By Elizabeth Gory
Rephrasing is a skill applicable to every conversation you’ll ever have. When you rephrase, you play back for your audience what was said in a way that makes participants feel validated and moves the conversation forward. This can be done either by paraphrasing what was said or restating it word for word. Either way, when done effectively, rephrasing encourages those you’re in conversation with to feel heard. This generates goodwill that boosts trust, opens communication channels, and allows for a more productive discussion.
The benefits of rephrasing
Though fostering goodwill may be the most important product of rephrasing, it’s far from the only benefit. In any conversation, rephrasing:
- Enables you to clarify ideas: When you rephrase someone’s words, you invite them to agree with or clarify what you’ve said, ensuring that an understanding is established before moving on.
- Helps you formulate your response: As you rephrase, you’ll give yourself extra time to consider your ideas and how you wish to reply.
- Advances the conversation: It’s easy for a discussion to get bogged down in repetition or excess explanation. Rephrasing someone’s idea demonstrates that they’ve been understood and can continue to their next point.
- Steers the discussion: Rephrasing allows you to highlight the ideas that most interest you and guide the conversation toward your goals.
Rephrasing can be especially advantageous during the facilitation of a large group discussion when it also:
- Promotes cohesion: Rephrasing a participant’s question or comment ensures everyone in the group has heard it. This better enables every member of the group to stay focused on the conversation, understand the context for your feedback, and participate in the discussion.
- Energizes the room: As you rephrase, your tone and body language can demonstrate your interest in what was asked or said. Your energy can set an example that encourages engagement and enthusiasm throughout the group.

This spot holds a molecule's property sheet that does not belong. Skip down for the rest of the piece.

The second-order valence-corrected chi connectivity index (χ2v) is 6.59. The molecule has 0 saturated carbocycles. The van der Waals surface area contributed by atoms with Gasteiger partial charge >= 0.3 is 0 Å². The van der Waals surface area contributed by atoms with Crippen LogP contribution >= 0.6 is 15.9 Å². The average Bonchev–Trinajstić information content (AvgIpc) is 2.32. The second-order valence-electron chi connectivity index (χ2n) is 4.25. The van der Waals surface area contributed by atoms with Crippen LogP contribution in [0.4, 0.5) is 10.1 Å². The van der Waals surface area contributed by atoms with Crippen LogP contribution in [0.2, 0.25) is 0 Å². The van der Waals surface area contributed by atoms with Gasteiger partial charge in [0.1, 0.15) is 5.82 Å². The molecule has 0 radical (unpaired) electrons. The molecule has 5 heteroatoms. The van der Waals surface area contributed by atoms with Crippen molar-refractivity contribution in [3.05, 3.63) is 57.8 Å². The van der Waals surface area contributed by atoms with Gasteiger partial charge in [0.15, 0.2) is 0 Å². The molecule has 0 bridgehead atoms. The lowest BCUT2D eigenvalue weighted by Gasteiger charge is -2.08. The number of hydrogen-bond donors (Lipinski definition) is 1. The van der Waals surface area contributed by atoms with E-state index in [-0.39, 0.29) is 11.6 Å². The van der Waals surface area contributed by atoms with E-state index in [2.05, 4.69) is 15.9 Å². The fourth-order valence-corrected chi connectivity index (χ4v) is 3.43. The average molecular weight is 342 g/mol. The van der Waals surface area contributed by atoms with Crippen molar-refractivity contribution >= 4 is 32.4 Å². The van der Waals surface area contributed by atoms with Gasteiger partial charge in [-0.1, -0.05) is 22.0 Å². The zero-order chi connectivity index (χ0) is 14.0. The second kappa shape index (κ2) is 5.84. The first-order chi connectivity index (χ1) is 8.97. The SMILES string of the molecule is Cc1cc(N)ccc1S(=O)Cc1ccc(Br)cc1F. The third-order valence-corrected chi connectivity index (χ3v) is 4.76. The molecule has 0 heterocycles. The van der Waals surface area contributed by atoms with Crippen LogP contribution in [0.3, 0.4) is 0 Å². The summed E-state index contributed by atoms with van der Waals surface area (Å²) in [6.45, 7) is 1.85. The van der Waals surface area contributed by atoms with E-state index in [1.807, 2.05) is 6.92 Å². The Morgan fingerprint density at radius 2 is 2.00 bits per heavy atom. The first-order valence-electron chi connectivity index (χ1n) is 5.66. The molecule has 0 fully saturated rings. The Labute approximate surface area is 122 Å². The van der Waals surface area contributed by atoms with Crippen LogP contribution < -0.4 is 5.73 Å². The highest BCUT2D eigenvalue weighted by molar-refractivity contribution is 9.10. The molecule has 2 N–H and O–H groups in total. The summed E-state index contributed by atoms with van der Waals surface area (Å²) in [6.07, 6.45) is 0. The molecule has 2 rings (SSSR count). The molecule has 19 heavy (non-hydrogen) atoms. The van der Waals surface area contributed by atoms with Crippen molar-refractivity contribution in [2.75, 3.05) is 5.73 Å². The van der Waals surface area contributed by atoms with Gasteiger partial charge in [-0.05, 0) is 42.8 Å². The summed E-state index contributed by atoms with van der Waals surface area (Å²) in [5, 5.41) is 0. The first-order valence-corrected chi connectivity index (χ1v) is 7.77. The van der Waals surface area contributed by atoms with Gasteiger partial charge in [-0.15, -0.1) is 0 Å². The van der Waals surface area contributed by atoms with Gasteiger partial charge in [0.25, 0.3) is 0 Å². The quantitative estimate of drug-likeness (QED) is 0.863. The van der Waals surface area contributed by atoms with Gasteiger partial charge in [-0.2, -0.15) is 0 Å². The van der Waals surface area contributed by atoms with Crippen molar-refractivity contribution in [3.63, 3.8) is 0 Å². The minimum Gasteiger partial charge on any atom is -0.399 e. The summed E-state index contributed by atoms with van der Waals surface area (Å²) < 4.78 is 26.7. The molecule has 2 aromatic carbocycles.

- Gives you greater control: Through rephrasing, you’re better able to manage the flow of conversation, reining it in or sparking additional dissection as needed.
- Neutralizes negativity: Along with energizing participants, rephrasing can help you to channel the discussion on a positive track and mitigate the negativity that can arise from participant cross-talk.
6 tips to enhance your rephrasing
Rephrasing is a skill that’s easy to grasp but can be challenging to leverage effectively. The fact is, there are no hard and fast rules. It’s a skill you’ll learn by doing and refine over time. That said, there are some best practices that can point you in the right direction, especially when you’re first putting this skill into action. Consider the following:
- Be conversational.
You’ve probably interacted at some point with an automated phone operator that, technically, rephrased your request (I heard you say returns department, is this correct?). Aggravating, right? When you rephrase, keep your tone conversational and interactive. Integrating your rephrasing seamlessly into the discussion will advance the conversation instead of bringing it to an awkward halt.
- Stay conscious of your tone.
As you rephrase, strive to be confident and, most importantly, nonjudgmental. A positive tone can encourage all participants to engage in the conversation, while a negative tone, even when focused on a disruptive individual, can discourage participation from everyone.